Despite the balancing act, Susy is as dedicated to her career as ever. This being her first VP role, she’s had to adapt to new responsibilities yet again. “I’m really a generalist in a lot of ways, I like HR because the function is a critical part of the business’ strategy and there are many facets to HR – talent management, analytics, operations, systems, etc.” Currently responsible for global payroll, the contact center, and knowledge management, Susy is once again learning new areas of the business. “When I started this position, being new to payroll, ADP reached out to me directly and their sales and support teams met with me and my leadership team to go over where we were at and where we wanted to be,” she recalls. “It’s extremely helpful to have partnerships like that to make transitions easier.”

When it comes to managing people across borders, Susy says the key is to find a common purpose and goals and rally around those — that’s the essence of engagement. “Engage the team you’re working with and make it fun to come into work every day, make it very clear what you’re trying to achieve, and then hold them accountable.”


In partnership with ADP, we’re highlighting the importance of strong leadership in finding, attracting and inspiring the talent to move organizations forward. Our evolving workplaces succeed when diverse voices and passionate leaders come team up. By celebrating Canada’s inspiring leaders, we can understand and nurture what it takes to build a better workforce. ADP provides the technology and expertise that helps Canadian organizations of all sizes to build and inspire the workforce they need to succeed.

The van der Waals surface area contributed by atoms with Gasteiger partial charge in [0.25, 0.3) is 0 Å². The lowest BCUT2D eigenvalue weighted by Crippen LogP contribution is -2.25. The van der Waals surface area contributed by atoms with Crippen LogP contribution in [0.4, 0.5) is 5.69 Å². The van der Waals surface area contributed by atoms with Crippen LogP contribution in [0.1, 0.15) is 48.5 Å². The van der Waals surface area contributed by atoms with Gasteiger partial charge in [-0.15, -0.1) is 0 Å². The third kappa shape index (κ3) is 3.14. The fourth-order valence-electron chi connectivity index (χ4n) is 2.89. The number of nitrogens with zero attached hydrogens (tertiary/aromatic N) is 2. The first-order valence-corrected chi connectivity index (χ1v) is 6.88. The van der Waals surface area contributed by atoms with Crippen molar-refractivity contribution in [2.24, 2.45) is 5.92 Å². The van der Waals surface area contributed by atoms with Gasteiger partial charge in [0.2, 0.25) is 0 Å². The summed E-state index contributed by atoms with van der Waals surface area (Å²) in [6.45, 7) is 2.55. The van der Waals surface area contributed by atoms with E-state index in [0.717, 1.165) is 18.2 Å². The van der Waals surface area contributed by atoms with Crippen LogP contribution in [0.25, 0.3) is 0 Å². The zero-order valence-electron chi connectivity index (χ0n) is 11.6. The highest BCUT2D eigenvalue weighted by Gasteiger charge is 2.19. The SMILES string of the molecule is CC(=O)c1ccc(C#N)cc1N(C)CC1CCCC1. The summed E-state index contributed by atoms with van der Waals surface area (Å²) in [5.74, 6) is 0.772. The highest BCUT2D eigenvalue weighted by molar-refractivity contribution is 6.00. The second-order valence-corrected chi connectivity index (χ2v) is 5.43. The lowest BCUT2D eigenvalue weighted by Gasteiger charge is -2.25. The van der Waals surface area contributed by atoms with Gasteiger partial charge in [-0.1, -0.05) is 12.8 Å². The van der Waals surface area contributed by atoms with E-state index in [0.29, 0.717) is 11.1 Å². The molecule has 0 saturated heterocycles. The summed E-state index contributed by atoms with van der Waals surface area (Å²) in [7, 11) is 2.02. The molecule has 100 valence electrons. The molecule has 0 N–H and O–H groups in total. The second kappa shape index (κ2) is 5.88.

Paying it Forward: How Personal Experience has Guided Lisa Citton-Battel to Make a Positive Impact on Women’s Careers

Lisa Citton-Battel, executive director of marketing, sales and services at 3M Canada, returned from her first maternity leave struggling with the transition of going back to work. A supportive manager taught her the importance of having an advocatea lesson that’s guided her own leadership style over the last two decades.


By Hailey Eisen



It was early in her career, 19 years ago, after her first maternity leave, that Lisa Citton-Battel realized the power of having a strong advocate within your organization. As a marketing supervisor at the time, she was still establishing footing within 3M Canada, where she’s now executive director of marketing, sales and services. After six months at home with a baby, she, like many, struggled with self-confidence as she transitioned back to work.

“I had this manager who taught me a lot about my own potential,” Lisa recalls. “Sometimes it just takes one person to have 100 per cent faith in you, to recognize in you something you haven’t yet seen in yourself.”

Lisa went back to work and was promoted to marketing manager, a role she hadn’t envisioned herself being ready for at the time. “My manager said to me, ‘you have the ability, you can do this better than anyone else,’ and that was one of the most energizing and rewarding moments of my career,” she recalls.


“Sometimes it just takes one person to have 100 per cent faith in you, to recognize in you something you haven’t yet seen in yourself”